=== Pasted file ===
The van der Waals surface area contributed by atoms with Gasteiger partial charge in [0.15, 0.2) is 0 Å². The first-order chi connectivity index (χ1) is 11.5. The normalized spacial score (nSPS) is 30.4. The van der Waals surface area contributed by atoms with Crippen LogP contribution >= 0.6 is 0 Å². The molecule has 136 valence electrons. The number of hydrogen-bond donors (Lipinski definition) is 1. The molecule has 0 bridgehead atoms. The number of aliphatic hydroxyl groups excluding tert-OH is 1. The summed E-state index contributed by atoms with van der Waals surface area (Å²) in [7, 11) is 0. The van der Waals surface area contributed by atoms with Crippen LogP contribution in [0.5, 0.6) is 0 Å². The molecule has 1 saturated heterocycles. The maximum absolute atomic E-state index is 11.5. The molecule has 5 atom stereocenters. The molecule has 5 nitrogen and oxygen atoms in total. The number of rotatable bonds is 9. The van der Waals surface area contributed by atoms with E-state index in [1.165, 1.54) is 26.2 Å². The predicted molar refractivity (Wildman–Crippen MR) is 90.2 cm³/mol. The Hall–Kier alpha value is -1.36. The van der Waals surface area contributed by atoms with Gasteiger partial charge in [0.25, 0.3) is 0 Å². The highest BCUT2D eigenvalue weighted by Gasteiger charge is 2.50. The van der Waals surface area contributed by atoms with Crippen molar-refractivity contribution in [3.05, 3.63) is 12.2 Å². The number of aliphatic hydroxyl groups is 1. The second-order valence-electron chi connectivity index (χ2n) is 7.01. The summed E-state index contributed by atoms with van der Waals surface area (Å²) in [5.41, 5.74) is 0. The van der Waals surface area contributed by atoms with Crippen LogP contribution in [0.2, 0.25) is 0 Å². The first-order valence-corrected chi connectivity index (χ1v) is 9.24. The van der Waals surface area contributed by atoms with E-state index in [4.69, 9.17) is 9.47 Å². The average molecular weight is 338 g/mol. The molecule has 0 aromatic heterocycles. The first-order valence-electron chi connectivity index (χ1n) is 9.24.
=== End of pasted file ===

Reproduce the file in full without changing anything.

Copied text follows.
The van der Waals surface area contributed by atoms with Gasteiger partial charge in [0.15, 0.2) is 0 Å². The first-order chi connectivity index (χ1) is 11.5. The normalized spacial score (nSPS) is 30.4. The van der Waals surface area contributed by atoms with Crippen LogP contribution >= 0.6 is 0 Å². The molecule has 136 valence electrons. The number of hydrogen-bond donors (Lipinski definition) is 1. The molecule has 0 bridgehead atoms. The number of aliphatic hydroxyl groups excluding tert-OH is 1. The summed E-state index contributed by atoms with van der Waals surface area (Å²) in [7, 11) is 0. The van der Waals surface area contributed by atoms with Crippen LogP contribution in [0.5, 0.6) is 0 Å². The molecule has 1 saturated heterocycles. The maximum absolute atomic E-state index is 11.5. The molecule has 5 atom stereocenters. The molecule has 5 nitrogen and oxygen atoms in total. The number of rotatable bonds is 9. The van der Waals surface area contributed by atoms with E-state index in [1.165, 1.54) is 26.2 Å². The predicted molar refractivity (Wildman–Crippen MR) is 90.2 cm³/mol. The Hall–Kier alpha value is -1.36. The van der Waals surface area contributed by atoms with Gasteiger partial charge in [0.25, 0.3) is 0 Å². The highest BCUT2D eigenvalue weighted by Gasteiger charge is 2.50. The van der Waals surface area contributed by atoms with Crippen molar-refractivity contribution in [3.05, 3.63) is 12.2 Å². The number of aliphatic hydroxyl groups is 1. The second-order valence-electron chi connectivity index (χ2n) is 7.01. The summed E-state index contributed by atoms with van der Waals surface area (Å²) in [5.41, 5.74) is 0. The van der Waals surface area contributed by atoms with Crippen LogP contribution in [0.2, 0.25) is 0 Å². The first-order valence-corrected chi connectivity index (χ1v) is 9.24. The van der Waals surface area contributed by atoms with E-state index in [4.69, 9.17) is 9.47 Å². The average molecular weight is 338 g/mol. The molecule has 0 aromatic heterocycles. The first-order valence-electron chi connectivity index (χ1n) is 9.24.